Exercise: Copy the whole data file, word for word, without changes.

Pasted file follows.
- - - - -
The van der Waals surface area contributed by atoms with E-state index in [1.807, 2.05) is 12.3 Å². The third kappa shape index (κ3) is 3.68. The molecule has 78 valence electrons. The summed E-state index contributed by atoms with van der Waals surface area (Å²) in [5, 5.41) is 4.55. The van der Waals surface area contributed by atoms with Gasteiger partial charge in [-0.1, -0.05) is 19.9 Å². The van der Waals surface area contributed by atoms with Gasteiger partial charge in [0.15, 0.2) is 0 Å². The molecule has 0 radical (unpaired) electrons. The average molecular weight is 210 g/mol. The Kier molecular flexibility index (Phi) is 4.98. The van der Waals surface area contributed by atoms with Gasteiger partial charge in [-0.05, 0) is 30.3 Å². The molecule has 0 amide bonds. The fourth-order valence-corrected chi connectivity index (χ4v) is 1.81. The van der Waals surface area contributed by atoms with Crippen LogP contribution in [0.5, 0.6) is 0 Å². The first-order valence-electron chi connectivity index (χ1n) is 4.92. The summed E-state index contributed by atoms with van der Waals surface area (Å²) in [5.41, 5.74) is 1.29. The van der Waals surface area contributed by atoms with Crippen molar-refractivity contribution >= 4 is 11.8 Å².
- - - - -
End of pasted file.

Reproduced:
The van der Waals surface area contributed by atoms with E-state index in [1.807, 2.05) is 12.3 Å². The third kappa shape index (κ3) is 3.68. The molecule has 78 valence electrons. The summed E-state index contributed by atoms with van der Waals surface area (Å²) in [5, 5.41) is 4.55. The van der Waals surface area contributed by atoms with Gasteiger partial charge in [-0.1, -0.05) is 19.9 Å². The van der Waals surface area contributed by atoms with Gasteiger partial charge in [0.15, 0.2) is 0 Å². The molecule has 0 radical (unpaired) electrons. The average molecular weight is 210 g/mol. The Kier molecular flexibility index (Phi) is 4.98. The van der Waals surface area contributed by atoms with Gasteiger partial charge in [-0.05, 0) is 30.3 Å². The molecule has 0 amide bonds. The fourth-order valence-corrected chi connectivity index (χ4v) is 1.81. The van der Waals surface area contributed by atoms with Crippen LogP contribution in [0.5, 0.6) is 0 Å². The first-order valence-electron chi connectivity index (χ1n) is 4.92. The summed E-state index contributed by atoms with van der Waals surface area (Å²) in [5.41, 5.74) is 1.29. The van der Waals surface area contributed by atoms with Crippen molar-refractivity contribution >= 4 is 11.8 Å².